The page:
HBS – The Case of the Unidentified Industries -2006 With The Case of Unidentified Industries, William E. Fruhan Jr. wants us to visualize the balance sheets belonging to fourteen unknown companies and connect them with the suitable industries. In order to determine which balance sheets belong to which industry, we studied several companies in those industries. Using a number of different sources such as Yahoo Finance, Google Finance, Wikipedia and Investopedia, we were able to the link the unidentified firms balance sheets with their associated industries. In order to give structure to our analysis, we will have two main parts.
In part one we will analyze the Service oriented companies and in the second part we will turn towards the Product oriented companies. I. Service Oriented Companies We were able to distinguish the Service oriented companies by looking at their Inventories. Being those kinds of companies they showed zero inventories and “not applicable” (NA) inventory turnover. The first service-oriented company was E, the advertising agency. We were able to see that the accounts receivable and the accounts payable were almost equal. Which reflects how advertising agencies do business and what Lamar Advertising & Co (LAMR) had.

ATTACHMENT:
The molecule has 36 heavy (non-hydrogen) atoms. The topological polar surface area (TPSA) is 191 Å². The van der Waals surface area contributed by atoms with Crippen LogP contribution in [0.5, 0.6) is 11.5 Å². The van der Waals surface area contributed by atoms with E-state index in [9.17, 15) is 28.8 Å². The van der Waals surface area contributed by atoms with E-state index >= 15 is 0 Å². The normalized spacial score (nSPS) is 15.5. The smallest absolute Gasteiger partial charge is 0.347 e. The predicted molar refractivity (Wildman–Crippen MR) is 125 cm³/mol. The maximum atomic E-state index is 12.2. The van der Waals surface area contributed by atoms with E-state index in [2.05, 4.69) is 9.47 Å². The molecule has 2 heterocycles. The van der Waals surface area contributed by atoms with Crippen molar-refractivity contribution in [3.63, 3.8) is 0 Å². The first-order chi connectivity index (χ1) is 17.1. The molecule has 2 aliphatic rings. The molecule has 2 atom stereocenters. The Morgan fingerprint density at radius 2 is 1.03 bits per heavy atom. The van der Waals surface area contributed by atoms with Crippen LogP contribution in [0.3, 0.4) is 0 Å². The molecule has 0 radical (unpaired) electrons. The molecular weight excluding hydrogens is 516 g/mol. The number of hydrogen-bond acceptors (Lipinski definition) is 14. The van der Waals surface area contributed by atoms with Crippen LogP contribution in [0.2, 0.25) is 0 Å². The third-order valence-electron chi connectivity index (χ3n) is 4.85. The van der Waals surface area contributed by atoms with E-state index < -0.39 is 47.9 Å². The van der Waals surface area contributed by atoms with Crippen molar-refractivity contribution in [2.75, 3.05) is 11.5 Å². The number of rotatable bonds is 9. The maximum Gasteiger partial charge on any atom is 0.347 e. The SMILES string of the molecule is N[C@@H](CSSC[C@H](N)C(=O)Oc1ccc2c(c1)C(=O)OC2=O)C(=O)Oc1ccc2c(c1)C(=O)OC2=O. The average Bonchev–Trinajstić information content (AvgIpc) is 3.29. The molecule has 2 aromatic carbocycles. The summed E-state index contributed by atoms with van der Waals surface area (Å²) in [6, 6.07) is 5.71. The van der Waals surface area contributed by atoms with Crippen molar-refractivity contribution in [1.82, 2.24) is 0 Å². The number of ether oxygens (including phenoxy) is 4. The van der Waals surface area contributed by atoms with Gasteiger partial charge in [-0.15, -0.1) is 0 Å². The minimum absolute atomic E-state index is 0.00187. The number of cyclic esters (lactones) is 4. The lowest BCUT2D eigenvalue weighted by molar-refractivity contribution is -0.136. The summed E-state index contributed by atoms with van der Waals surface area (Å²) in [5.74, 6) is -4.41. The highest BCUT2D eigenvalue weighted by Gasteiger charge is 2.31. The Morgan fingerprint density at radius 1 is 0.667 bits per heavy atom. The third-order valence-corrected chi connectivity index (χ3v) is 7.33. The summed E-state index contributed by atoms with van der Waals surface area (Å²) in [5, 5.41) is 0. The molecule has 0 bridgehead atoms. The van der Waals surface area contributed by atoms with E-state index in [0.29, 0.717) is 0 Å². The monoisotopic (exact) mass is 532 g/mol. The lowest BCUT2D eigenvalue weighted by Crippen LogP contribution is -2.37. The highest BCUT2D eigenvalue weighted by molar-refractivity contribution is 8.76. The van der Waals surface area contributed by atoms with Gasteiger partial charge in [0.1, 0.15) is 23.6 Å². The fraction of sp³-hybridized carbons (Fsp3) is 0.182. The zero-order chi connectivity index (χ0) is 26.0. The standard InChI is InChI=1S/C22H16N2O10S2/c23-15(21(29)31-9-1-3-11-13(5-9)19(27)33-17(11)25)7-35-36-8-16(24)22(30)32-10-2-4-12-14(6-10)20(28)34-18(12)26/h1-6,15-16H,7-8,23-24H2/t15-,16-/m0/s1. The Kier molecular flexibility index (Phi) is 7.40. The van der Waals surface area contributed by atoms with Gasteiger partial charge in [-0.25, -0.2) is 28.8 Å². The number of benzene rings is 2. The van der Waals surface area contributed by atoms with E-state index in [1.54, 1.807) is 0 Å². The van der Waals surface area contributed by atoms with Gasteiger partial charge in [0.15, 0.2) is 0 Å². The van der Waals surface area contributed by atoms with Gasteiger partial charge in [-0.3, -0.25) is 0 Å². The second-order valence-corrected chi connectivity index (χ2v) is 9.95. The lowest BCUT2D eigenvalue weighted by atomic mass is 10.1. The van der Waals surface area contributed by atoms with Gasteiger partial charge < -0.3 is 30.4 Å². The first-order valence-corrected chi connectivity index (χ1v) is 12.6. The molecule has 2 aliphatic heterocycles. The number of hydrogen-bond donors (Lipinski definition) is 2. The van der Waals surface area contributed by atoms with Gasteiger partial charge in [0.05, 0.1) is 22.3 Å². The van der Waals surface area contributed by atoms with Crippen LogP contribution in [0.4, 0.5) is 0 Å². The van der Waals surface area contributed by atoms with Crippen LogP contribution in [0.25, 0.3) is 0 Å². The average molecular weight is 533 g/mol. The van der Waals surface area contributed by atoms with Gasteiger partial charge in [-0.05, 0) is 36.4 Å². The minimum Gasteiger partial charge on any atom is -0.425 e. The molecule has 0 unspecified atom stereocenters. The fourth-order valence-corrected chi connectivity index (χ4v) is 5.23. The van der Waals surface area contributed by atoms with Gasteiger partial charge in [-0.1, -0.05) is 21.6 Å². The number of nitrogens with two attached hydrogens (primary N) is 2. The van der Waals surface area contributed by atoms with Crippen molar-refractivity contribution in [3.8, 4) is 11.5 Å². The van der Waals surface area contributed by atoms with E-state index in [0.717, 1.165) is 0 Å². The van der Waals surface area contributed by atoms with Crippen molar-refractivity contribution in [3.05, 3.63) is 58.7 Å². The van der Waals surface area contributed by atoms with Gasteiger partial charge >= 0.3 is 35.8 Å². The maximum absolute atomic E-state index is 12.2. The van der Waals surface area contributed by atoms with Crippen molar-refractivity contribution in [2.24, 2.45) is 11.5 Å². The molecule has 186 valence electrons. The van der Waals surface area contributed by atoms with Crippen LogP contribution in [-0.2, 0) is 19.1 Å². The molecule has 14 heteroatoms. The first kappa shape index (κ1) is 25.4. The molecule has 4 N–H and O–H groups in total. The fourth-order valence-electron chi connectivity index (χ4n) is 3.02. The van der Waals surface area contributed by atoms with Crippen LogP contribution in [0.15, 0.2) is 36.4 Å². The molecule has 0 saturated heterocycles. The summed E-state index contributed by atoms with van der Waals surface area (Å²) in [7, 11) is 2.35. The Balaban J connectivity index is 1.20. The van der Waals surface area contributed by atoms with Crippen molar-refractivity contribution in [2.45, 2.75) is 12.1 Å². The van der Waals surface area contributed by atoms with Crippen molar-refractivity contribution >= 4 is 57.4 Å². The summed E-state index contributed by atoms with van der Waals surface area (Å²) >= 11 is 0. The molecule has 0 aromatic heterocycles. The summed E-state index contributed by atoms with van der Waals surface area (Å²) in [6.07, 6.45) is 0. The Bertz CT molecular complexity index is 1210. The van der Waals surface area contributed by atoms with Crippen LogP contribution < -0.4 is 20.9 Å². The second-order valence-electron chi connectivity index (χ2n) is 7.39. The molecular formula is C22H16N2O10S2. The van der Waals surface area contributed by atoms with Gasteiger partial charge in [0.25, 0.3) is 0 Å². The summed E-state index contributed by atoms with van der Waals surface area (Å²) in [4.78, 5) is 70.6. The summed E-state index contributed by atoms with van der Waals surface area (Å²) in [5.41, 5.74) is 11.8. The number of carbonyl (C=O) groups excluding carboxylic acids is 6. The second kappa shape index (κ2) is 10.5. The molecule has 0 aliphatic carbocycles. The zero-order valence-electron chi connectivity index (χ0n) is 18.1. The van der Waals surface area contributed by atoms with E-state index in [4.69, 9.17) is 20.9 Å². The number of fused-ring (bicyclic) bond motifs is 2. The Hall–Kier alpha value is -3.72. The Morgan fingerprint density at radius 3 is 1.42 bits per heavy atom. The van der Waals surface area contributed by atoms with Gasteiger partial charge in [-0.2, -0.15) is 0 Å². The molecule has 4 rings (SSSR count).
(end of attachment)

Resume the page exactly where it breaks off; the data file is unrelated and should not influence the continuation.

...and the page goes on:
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Advertising agencies are usually paid for their services when the campaign or assignment is done. And they usually pay their media buys or media buying companies at the end of the assignment. Furthermore, LAMR also showed a big percentage of their assets as intangible ones. Which is logical for a service company like an advertising agency and is what company E shows on its balance sheet. Their sustainable competitive advantage is based on their human resources creativity, which could be kept as assets in the form of patents (e. g. design patents). The second company was company G, the Health Maintenance Organization (HMO).
We noticed that the accounts receivable represent 51%, which explains perfectly the complexity of the medical billing system between the patients, the HMOs and the health insurance companies (e. g. AETNA, Medicare, Medicaid, Blue Shield). Furthermore, the low complexity of medical care relevant to an HMO can also be seen by the low percentage attributed to the PP&E. The other interesting financial data are the return on assets (line 23) and the two profit ratios (line 24, 25). We can see that the ROA shows very high earnings generated from the invested capital.